• 23 June 2013 – Historic Wilshire Boulevard. – The path connected One Wilshire in Downtown LA to Fairfax Avenue traversing the Miracle Mile. For the first time, there were pedestrian-only zones at the beginning and end of the route making this the "most walkable CicLAvia ever". This was also the first CicLAvia to be from 09:00–16:00.[4] Previously, all events were 10:00–15:00.
  • 6 October 2013 – Heart of LA – The route was made for the people of Los Angeles, or the Angeleños, to rediscover the origins of the city. The path was evenly spread with the core at Spring street once again and familiar hubs such as Chinatown, Mariachi Plaza, African American Firefighter Museum, and MacArthur Park. Organisers estimated more than 100,000 people turned out to bike, walk, run and roller-skate along the downtown streets.[5]
  • 6 April 2014 – Iconic Wilshire Boulevard – The path connected One Wilshire in Downtown LA to Fairfax avenue using the Miracle mile. In addition to the two anchor hubs, the route included hubs at MacArthur Park, Koreatown and Mid-Wilshire.
  • 5 October 2014 – Heart of LA, but with an all-new route from the Eastside to Broadway Theatre District to Echo Park, covering 16 km with view from the bridge and a 1.25 km long tunnel.
  • 7 December 2014 – South LA. The 11th CicLAvia event took place from 09:00–16:00 and connected the City of Los Angeles communities of Leimert Park, Exposition Park and Historic South Central. The 10 km route consisted of Leimert Boulevard from Crenshaw Boulevard to Martin Luther King Jr. Boulevard to Central Avenue from Washington Boulevard in the North to Vernon Avenue in the South. Included along the route were hubs at Leimert Park, Exposition Park on Bill Robertson Lane, Jazz Park at 42nd Place, and Central Avenue at Washington Boulevard. The route was served by the Metro's Blue and Expo rail lines. This particular route emphasised the history of the African Americans in Los Angeles and the jazz heritage of Central Avenue. The weather for this day was sunny, and the nearby USC weather station recorded a high temperature of 25 °C.
  • 22 March 2015 – The Valley. The 12th CicLAvia took place for the first time in the San Fernando Valley of Los Angeles under mostly cloudy skies with a high temperature of 25 °C. The 10 kilometres route which was open from 09:00 to 16:00 and connected the communities of Studio City, Universal City and North Hollywood via Ventura Boulevard from Coldwater Canyon Boulevard to Lankershim Boulevard to Chandler Boulevard in the North. Hubs included for this event are at Coldwater Canyon, Studio City Farmers Market, Universal City, and NoHo Arts District. This route is served by the Metro Red and Orange Lines. This CicLAvia is also the first to include a Freeway Access Map for car-based organisms.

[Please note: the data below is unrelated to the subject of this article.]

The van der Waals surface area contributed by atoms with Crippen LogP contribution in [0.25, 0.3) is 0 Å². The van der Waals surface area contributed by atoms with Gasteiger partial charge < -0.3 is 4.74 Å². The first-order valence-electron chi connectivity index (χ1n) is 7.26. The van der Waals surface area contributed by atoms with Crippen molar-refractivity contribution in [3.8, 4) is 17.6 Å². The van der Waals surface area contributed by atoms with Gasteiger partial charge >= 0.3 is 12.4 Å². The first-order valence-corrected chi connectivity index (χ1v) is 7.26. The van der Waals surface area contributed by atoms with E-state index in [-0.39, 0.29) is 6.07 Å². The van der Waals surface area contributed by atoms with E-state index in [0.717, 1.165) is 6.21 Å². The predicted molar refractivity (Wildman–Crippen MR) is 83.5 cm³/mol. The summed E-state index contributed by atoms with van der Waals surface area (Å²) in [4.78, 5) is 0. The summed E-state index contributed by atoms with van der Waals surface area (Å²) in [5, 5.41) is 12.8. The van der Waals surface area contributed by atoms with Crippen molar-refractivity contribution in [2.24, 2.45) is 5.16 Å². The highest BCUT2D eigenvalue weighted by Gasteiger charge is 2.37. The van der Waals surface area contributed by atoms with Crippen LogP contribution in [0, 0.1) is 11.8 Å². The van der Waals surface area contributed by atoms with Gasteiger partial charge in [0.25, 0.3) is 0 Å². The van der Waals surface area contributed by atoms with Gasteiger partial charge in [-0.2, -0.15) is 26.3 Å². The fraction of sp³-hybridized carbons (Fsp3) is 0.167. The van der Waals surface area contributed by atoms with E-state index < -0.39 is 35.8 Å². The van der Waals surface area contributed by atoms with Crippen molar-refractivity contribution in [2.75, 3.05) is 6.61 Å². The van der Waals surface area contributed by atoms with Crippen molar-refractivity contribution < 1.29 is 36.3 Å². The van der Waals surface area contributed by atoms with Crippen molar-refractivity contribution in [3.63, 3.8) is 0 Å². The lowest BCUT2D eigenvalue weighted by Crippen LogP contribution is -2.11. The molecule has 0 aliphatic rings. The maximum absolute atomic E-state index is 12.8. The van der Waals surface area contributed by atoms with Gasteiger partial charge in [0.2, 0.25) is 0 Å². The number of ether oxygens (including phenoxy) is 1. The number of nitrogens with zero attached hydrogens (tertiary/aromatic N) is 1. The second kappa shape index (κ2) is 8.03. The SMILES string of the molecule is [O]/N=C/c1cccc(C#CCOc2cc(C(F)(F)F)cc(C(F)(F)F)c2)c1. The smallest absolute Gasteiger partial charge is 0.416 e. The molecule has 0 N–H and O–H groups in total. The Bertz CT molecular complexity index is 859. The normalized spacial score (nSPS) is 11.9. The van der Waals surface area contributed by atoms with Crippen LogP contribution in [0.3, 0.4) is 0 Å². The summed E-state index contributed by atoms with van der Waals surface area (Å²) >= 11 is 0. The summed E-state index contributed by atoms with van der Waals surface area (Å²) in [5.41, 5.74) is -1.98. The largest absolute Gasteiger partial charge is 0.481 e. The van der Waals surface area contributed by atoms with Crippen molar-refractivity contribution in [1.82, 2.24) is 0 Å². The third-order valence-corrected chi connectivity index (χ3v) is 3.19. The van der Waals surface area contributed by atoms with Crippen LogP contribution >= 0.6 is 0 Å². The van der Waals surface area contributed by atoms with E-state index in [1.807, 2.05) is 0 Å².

• 31 May 2015 – Pasadena. The 13th CicLAvia (nicknamed by the community as "CicLAdena") was the shortest CicLAvia to date, with only 6 kilometres of open streets. The Sunday event ran from 09:00 to 16:00 and took place primarily on Colorado Boulevard, with spurs on Raymond Avenue connecting Memorial Park and Central Park, and on South Lake Avenue to the shopping district of South Lake. Hubs were located at Memorial Park, Central Park, Pasadena City College and on South Lake at San Pasqual Street near Caltech. This was the first CicLAvia to take place in a municipality outside the City of Los Angeles thanks to funding from the Los Angeles County Metropolitan Transport Authority. The route is served by the Metro Gold Line. It was a sunny day with a high of 30 °C in Pasadena.
  • 9 August 2015 – Culver City Meets Venice. The 14th CicLAvia takes place primarily on Venice Boulevard in Venice and Culver City. This route is served by the Metro Expo Line.
  • 18 October 2015 – Heart of LA. The 15th CicLAvia takes place on Spring Street in Downtown Los Angeles.
  • 6 March 2016 – The Valley (El Valle). The 16th CicLAvia took place along Van Nuys Bl in the Northeast San Fernando Valley, between Roscoe Bl to San Fernando Road, highlighting the communities of Pacoima, Arleta, a small portion of North Hills, and Panorama City.
  • 15 May 2016 – Southeast Cities. The 17th CicLavia took place within the Southeast area of Los Angeles County. The event did go thru a small portion of LA City in the community of Watts. It also went through some unincorporated county, as well as the cities of Huntington Park, South Gate, and Lynwood.